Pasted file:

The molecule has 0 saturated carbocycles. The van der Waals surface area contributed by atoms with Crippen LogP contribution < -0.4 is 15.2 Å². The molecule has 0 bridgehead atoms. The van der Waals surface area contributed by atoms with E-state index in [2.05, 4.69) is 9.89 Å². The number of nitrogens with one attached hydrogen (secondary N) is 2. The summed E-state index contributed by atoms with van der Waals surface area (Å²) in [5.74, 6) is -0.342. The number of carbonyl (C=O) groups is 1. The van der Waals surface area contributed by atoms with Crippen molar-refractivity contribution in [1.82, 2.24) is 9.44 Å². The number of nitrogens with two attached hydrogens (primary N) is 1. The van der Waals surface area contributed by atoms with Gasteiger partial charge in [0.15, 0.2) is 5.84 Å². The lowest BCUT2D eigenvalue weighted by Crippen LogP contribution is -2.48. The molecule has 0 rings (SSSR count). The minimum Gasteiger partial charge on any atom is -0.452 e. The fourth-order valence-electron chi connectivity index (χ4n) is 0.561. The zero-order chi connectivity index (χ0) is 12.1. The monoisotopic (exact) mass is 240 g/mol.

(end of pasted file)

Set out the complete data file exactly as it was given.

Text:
The molecule has 0 saturated carbocycles. The van der Waals surface area contributed by atoms with Crippen LogP contribution < -0.4 is 15.2 Å². The molecule has 0 bridgehead atoms. The van der Waals surface area contributed by atoms with E-state index in [2.05, 4.69) is 9.89 Å². The number of nitrogens with one attached hydrogen (secondary N) is 2. The summed E-state index contributed by atoms with van der Waals surface area (Å²) in [5.74, 6) is -0.342. The number of carbonyl (C=O) groups is 1. The van der Waals surface area contributed by atoms with Crippen molar-refractivity contribution in [1.82, 2.24) is 9.44 Å². The number of nitrogens with two attached hydrogens (primary N) is 1. The van der Waals surface area contributed by atoms with Gasteiger partial charge in [0.15, 0.2) is 5.84 Å². The lowest BCUT2D eigenvalue weighted by Crippen LogP contribution is -2.48. The molecule has 0 rings (SSSR count). The minimum Gasteiger partial charge on any atom is -0.452 e. The fourth-order valence-electron chi connectivity index (χ4n) is 0.561. The zero-order chi connectivity index (χ0) is 12.1. The monoisotopic (exact) mass is 240 g/mol.